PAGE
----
'Pony Pals' saddle up children Racing: Karin De Francis' brainchild gives youngsters a behind-the-scenes introduction to the sport and, in the process, builds fans for the industry.


Trainer Richard Small pushes a wheelbarrow full of horse feed into the middle of the crowd standing around his barn at Pimlico Race Course and basically tells them to dig in.

"This is what the horses eat," he says, pointing to the pile of oats. "It's like cereal. A lot of other stuff gets mixed in -- molasses, vitamins, salt -- but basically it's what you make oatmeal out of."

And with that, he puts a dish of a molasses mix and one containing green vitamin pellets on top of the oats, takes a bit of each and eats. A dozen of so children and their parents follow his example.

"It's crunchy," says JulianBiggs, an 11-year-old from Wood Middle School in Rockville, here with his parents. "It's like granola."

It is 8: 30 a.m., when more than 200 children, their friends and family arrive at the track to take part in a new, monthly program called "Pony Pals," an invention of Karin De Francis, senior vice president of Pimlico and Laurel Park. Pals is designed to introduce young people to what goes on behind the scenes at a racetrack.

"This is the future of our sport," says Karin's brother, Joe De Francis, president of the tracks, who was on hand to greet the first group to experience the program at Pimlico. "But I'm surprised by how many children and families have signed up. I have to tell you, when Karin -- it was her idea -- first approached me, I was skeptical. My first question was, 'Why do we want all these kids running around here?' But she was right. These are fans for the future."

Even as the racing industry celebrates its most dynamic time of the year, with its Triple Crown, it continues to worry about its aging fan base.

As Small, 52, says: "Most of the people in the grandstands are as old as me."

Pony Pals started last fall at Laurel and already has more than 1,000 members. The program, which is free, begins with each participant being asked to read a form that says everyone promises to be careful, quiet and obedient around the horses. Each adult is given a free pass for a future visit.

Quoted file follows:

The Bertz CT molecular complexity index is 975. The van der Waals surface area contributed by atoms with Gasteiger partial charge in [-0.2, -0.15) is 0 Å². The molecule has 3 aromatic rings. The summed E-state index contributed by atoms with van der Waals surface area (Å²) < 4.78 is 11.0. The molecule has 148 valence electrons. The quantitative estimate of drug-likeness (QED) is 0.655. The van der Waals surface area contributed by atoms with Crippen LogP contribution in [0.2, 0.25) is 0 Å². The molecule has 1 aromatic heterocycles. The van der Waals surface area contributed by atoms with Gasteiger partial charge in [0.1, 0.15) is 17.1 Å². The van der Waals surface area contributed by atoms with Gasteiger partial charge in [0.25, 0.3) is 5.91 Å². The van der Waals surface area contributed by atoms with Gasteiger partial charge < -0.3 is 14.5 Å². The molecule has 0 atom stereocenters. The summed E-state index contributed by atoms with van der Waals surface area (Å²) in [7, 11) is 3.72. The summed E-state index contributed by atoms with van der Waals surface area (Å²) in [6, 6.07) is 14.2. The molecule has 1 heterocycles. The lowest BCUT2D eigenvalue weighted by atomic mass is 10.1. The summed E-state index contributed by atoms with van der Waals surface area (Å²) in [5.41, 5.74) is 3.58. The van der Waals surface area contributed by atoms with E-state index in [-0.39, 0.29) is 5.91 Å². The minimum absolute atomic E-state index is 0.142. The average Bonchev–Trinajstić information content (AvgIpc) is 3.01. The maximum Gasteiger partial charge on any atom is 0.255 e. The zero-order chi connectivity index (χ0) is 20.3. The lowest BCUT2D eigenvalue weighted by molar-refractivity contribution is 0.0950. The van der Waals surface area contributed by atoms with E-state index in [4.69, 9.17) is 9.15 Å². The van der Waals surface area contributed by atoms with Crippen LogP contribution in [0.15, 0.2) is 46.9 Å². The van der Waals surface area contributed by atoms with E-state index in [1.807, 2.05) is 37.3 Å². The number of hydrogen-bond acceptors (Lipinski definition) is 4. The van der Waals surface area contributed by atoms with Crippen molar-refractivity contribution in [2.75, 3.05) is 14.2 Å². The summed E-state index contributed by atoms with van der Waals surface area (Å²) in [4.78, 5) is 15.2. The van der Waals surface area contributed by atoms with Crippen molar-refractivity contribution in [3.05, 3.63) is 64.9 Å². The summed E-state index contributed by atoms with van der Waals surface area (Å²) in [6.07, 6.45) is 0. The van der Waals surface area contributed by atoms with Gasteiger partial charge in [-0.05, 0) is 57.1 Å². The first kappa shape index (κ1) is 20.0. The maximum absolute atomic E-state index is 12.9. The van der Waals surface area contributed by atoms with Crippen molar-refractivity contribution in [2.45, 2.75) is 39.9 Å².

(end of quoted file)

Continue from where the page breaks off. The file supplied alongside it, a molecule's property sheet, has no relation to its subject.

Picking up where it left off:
Besides the stable tours, the day is filed with crafts -- like the making of a crown to denote the Triple Crown -- and other entertainment, such as face painting, magic shows and sometimes a visit from Kinderman, host of a local children's television program.

On this day, it is threatening to rain and it is chilly, but the weather doesn't seem to dampen the enthusiasm of the Pony Pals. They have just met trainer John DiNatale, who explains morning workouts and gives the assemblage a look at the paddock area and insight into how a horse is saddled and readied for a race.

After that, the crowd is split into five groups for barn tours. As the groups leave the grandstand area and head for the barns, the first thing everyone notices is the smell.

"It's yucky!" says Patrick Thorp, 8, as he pinches his nose.

But Patrick and his sisters, Elizabeth, 9, and Catherine, 7, are not ready to turn back. A blacksmith, Ronnie Talbott, is waiting up ahead, and they are urging their parents, Donald Jones and Debria Smith, to move faster.

Talbott and fellow blacksmith Eddie Bourne show everyone the horseshoes that are fitted to hoofs, and ask if there are any questions.

"Can he feel any of that?" someone asks as Talbott pounds a shoe into a hoof.

"No," Talbott says. "It's like trimming your toenails. But if you trim it too short, it can hurt."

And with that, Bourne passes around a sliver of "toenail," sheared from the front of a hoof. This is a big treat, as eager little hands reach to touch the clipping.

"What's the horse's name?" asks a small voice.

"I don't know," says Talbott, who later learns the horse is Dudley. "What do you want it to be?"

"Horsy," the small voice replies.

"All right, if you see him this afternoon, you call him Horsy."

The crowd laughs and then moves on to Small's stables. Small is one of six trainers who has volunteered to work with the Pony Pals.

"I think it gets kids interested in horses," he says. "I'm a little outspoken on this, but everyone around here is so concerned about the aspect of casinos and gambling that they miss the racing. There is nothing like the racing. It's the best part of the whole thing, and it just gets missed."

On these Pony Pals tours, no one was talking about gambling. The tour doesn't point out the betting windows.

"The children are here to see the animals, not go to the betting windows," says John Creighton of Severna Park, who with his wife, Barbara, brought their three grandchildren, Suni, 7, Meghan, 10 and Eric McKinney, 6, on the tour. "This is all about the animals, and it's good for youngsters to get to see all this. It's a sport, too, you know."

This tour was about questions like the one Sterling Bruton asks while holding a piece of a horse's tooth: "Do horses brush their teeth?"

And it was about comments like the one Julian Biggs makes when asked what he thinks of the Pony Pals' concept: "It's pretty cool, being able to see the horses in the barn and being able to touch their noses and learn that they're so soft."

They learn about the horse's nose from Trooper, Small's gentle lead pony, who stands quietly as children and adults approach him two by two to pat his nose.

"This is fun," says Bruton, 7. "Its nose is warm, like a comforter. I love horses. I want to ride them when I grow up."

Pub Date: 5/11/98

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